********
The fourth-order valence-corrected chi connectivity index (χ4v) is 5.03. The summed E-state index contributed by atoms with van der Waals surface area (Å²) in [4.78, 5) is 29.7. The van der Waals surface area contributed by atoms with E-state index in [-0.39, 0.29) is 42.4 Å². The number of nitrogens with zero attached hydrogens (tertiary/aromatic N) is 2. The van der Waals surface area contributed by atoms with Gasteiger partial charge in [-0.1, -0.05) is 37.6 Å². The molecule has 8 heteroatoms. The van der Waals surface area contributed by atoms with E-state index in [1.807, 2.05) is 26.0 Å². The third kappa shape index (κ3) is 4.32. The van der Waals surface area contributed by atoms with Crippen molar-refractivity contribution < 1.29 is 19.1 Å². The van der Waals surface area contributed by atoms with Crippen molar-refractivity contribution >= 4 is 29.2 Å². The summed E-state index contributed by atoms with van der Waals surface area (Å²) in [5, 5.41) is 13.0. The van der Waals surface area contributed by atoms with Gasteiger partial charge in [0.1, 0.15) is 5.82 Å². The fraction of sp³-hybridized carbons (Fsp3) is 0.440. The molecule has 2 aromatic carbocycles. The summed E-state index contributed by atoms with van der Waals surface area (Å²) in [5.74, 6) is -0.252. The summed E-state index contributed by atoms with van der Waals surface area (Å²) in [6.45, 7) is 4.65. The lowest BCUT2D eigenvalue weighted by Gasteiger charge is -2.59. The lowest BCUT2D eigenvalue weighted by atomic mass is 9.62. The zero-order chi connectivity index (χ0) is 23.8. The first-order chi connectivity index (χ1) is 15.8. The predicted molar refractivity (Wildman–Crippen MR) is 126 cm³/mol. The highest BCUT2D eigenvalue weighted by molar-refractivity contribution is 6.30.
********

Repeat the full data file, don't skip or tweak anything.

The fourth-order valence-corrected chi connectivity index (χ4v) is 5.03. The summed E-state index contributed by atoms with van der Waals surface area (Å²) in [4.78, 5) is 29.7. The van der Waals surface area contributed by atoms with E-state index in [-0.39, 0.29) is 42.4 Å². The number of nitrogens with zero attached hydrogens (tertiary/aromatic N) is 2. The van der Waals surface area contributed by atoms with Gasteiger partial charge in [-0.1, -0.05) is 37.6 Å². The molecule has 8 heteroatoms. The van der Waals surface area contributed by atoms with E-state index in [1.807, 2.05) is 26.0 Å². The third kappa shape index (κ3) is 4.32. The van der Waals surface area contributed by atoms with Crippen molar-refractivity contribution < 1.29 is 19.1 Å². The van der Waals surface area contributed by atoms with Crippen molar-refractivity contribution >= 4 is 29.2 Å². The summed E-state index contributed by atoms with van der Waals surface area (Å²) in [5, 5.41) is 13.0. The van der Waals surface area contributed by atoms with Gasteiger partial charge in [0.1, 0.15) is 5.82 Å². The fraction of sp³-hybridized carbons (Fsp3) is 0.440. The molecule has 2 aromatic carbocycles. The summed E-state index contributed by atoms with van der Waals surface area (Å²) in [5.74, 6) is -0.252. The summed E-state index contributed by atoms with van der Waals surface area (Å²) in [6.45, 7) is 4.65. The lowest BCUT2D eigenvalue weighted by Gasteiger charge is -2.59. The lowest BCUT2D eigenvalue weighted by atomic mass is 9.62. The zero-order chi connectivity index (χ0) is 23.8. The first-order chi connectivity index (χ1) is 15.8. The predicted molar refractivity (Wildman–Crippen MR) is 126 cm³/mol. The highest BCUT2D eigenvalue weighted by molar-refractivity contribution is 6.30.